Where Did the Term "Ghosted" Come From? Origin of the Web's Favorite Term for Abandonment

Where Did the Term "Ghosted" Come From? Origin of the Web's Favorite Term for Abandonment

In the digital age, there is a slang word for just about everything, even for the heartbreaking abandonment of a loved one. Whether it's a friend, relative or beloved celebrity, people come and go in life, even with the internet's profound ability to connect even the loneliest corners of the Earth. In fact, there is a term for when someone who was once a staple in your life slowly begins fading away, and that's "ghosting." 

Frank Ocean has been ghosting fans for years on end, after promising new music would arrive in 2015 but instead crawling into a hole and vanishing from thin air. Your cool uncle who ditches all of the family holidays because he's busy traveling the world is ghosting your relatives, but likely for a much sweeter reason than Ocean's. When you see that acquaintance from high school on the street and the two of you say, "Yes! We definitely need to hang out," the two of you are literally ghosting each other in real time. 

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It's arguably one of the most popular phrases that's rolled over from 2015, as it can be used for a variety of situations and experiences. But where does it come from?

Source: Unsplash
Source: Unsplash

When Charlize Theron shared with the world how she slowly stopped dating Sean Penn by ignoring calls and text messages in 2015, the mainstream media became aware of the term and its several uses. The New York Times wrote a comprehensive explainer on ghosting, in fact, shortly after the former celebrity power couple officially parted ways.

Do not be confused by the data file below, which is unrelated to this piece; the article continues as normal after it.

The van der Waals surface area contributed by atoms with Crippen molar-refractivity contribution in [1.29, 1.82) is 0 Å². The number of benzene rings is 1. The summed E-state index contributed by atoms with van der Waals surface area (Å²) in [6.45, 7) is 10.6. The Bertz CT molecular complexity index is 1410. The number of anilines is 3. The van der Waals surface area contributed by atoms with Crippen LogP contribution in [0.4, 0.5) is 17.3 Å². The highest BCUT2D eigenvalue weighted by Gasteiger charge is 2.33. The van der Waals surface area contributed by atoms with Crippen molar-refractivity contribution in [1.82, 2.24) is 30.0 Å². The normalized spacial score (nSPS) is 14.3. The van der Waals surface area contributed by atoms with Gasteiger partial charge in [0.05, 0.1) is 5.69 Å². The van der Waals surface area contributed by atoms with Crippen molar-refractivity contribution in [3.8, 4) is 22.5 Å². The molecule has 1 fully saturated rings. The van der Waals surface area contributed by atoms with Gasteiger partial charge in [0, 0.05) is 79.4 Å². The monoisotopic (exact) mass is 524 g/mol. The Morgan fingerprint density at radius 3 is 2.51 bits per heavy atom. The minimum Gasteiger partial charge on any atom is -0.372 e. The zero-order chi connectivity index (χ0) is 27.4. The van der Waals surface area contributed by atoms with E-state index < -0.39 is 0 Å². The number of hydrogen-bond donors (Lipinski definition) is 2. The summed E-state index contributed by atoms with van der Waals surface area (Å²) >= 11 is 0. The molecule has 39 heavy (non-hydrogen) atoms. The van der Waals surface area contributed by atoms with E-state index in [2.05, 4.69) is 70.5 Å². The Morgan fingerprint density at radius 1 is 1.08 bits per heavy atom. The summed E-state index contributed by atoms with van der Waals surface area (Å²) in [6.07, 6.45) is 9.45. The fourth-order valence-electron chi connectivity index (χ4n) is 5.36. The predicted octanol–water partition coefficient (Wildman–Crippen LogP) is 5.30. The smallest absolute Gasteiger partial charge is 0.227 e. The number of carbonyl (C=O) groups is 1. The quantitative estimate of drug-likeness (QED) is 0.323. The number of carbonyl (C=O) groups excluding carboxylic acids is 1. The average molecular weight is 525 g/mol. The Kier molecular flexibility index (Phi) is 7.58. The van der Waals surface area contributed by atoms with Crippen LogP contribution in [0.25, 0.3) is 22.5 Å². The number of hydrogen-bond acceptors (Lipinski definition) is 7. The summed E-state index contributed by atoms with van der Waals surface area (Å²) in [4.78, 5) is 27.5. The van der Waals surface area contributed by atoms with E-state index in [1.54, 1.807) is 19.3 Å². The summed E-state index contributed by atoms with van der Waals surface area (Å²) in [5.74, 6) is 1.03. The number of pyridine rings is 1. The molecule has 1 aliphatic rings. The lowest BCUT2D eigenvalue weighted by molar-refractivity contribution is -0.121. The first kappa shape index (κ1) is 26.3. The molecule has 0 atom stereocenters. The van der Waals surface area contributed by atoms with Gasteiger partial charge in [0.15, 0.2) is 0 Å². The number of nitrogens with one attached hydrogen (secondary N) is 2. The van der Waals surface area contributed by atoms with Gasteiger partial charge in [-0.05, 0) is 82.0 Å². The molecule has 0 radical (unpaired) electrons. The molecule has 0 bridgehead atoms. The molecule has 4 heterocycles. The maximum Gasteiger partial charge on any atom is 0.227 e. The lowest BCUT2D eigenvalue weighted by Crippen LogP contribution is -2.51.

The Times reported the term originates from the noun "ghost," and is instead used as a verb in its modern slang form. A YouGov/Huffington Post survey showed that 11% of Americans polled ghosted someone at some point. Similarly, over 15% of men studied admit to being the ghost at some point, while over 25% of women said they've ghosted someone before.

"I couldn't bring myself to respond," one woman explained to the Times as to why she had ghosted a potential love interest. "I was not emotionally available. I could have explained this to him, but did not want to for fear of coming off, and potentially being written off, as overly complicated."

Today, the term ghosting can be taken a step further, to describe someone's desire to recklessly abandon all responsibility from a person, project or simply in general. "You ever get so overwhelmed with school/life and look up flights to other countries and contemplate ghosting?" Corrine wrote on Twitter Tuesday, likely only half-joking.

Check out some other ways to properly use the term ghosting: